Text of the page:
Nepal was hit by two major earthquakes in April, one at 7.8 and the second at 7.3 on the Richter scale. As the country struggles to recover from the loss of so many lives and the devastation to the country from the Nepal earthquakes, tourism, much needed in the poor region, has gone pretty much by the wayside.
The first Nepal earthquake hit on April 25, destroying the lives of many in the area, especially in Kathmandu. Relief efforts were urgently required after several thousand people were killed or injured and many lost their homes. Just as people were trying to catch their collective breaths, the second quake struck, causing even more devastation and damage.
The Inquisitr reported in May on the story of how a U.S. helicopter, part of the much needed relief efforts after the Nepal earthquakes, had gone missing in the region. After searching for the missing helicopter, the crash site was eventually found and bodies were recovered.
Now almost a month later the country is still struggling to recover and hoping to once again attract some form of tourism to the region. With many of the historic sites destroyed in the country, times are difficult indeed.
Time reports that while the Nepalese have always tended to be deferential people, things are underway to encourage a “can-do” spirit among the people, trying to “shake the status quo,” with much talk of women taking over leadership roles to aid in the recovery after the Nepal earthquake disasters. Time says that women, especially, have lost so much in the devastation and have so much more to lose in the future unless they get involved.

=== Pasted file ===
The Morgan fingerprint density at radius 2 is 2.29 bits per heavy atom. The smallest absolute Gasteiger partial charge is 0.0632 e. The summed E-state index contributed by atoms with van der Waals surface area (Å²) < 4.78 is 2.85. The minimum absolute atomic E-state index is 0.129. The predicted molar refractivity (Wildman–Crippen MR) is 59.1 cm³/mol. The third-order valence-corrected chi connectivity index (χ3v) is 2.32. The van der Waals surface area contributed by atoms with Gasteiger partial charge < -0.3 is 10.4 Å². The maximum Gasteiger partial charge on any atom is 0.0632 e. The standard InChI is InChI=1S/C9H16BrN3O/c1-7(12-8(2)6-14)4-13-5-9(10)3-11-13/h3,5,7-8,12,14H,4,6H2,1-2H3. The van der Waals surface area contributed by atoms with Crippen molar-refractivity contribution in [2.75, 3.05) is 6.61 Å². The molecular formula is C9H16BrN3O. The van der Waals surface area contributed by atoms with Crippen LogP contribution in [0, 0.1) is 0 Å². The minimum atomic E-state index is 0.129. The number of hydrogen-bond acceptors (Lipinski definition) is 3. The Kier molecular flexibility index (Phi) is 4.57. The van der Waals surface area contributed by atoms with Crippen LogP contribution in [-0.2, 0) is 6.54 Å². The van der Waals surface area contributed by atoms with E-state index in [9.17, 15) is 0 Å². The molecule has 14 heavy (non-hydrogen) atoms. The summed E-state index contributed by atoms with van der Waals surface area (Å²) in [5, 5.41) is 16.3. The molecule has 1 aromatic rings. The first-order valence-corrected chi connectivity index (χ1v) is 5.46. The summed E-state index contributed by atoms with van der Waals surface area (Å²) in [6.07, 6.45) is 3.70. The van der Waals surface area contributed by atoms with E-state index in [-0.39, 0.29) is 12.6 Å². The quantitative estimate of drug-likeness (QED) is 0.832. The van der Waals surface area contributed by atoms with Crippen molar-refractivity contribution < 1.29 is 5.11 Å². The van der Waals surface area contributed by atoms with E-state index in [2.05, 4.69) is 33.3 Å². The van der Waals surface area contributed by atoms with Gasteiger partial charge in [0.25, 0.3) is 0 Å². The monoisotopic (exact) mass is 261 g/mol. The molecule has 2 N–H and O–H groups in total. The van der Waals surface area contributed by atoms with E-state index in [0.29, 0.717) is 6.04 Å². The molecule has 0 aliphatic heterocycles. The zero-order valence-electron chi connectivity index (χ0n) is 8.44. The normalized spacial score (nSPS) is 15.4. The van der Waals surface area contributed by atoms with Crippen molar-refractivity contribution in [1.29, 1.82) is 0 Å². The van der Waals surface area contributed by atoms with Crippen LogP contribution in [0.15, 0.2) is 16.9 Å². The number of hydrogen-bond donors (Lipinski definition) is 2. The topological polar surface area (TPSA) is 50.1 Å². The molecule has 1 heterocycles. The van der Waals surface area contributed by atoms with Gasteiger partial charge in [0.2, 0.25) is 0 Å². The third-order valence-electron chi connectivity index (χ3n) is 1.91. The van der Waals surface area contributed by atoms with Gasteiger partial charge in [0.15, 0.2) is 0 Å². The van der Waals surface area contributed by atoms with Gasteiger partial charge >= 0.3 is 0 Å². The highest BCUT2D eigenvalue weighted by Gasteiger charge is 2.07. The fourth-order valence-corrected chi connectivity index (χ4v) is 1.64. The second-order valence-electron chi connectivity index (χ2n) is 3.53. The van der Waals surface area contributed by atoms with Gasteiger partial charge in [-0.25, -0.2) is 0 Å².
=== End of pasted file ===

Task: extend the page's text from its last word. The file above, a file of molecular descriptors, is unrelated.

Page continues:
— Kirsten Salyer (@kirstensalyer) June 8, 2015
In a recent blog, it was noted that while the news of the earthquakes tended to drive backpackers and tourists away from the country, with many cancelling their already booked travel plans, volunteering has increased in the region. Volunteering is an alternative travel option where many people visit all regions of the world lending a hand in poorer areas, but also aiding in the event of a devastating crisis, such as the Nepalese earthquakes.
— Susheel Bhattarai (@sushbhattarai) June 7, 2015
While aid donations are vital, volunteering can take over where money leaves off in helping the people to recover from both their monetary and physical losses and aid in their psychological recovery. It can also help to spur a new and vital form of tourism in the Nepal region, assisting in orphanages, aiding with rebuilding, helping in the medical sphere and generally getting involved.
Younger volunteers often find themselves a future career, for example in the medical field or in teaching, while helping the injured after a disaster such as the Nepal earthquakes.
It can only be hoped that Nepal recovers soon from the devastation the country has suffered and returns to the exciting and vital tourism destination it was before the Nepal earthquakes occurred.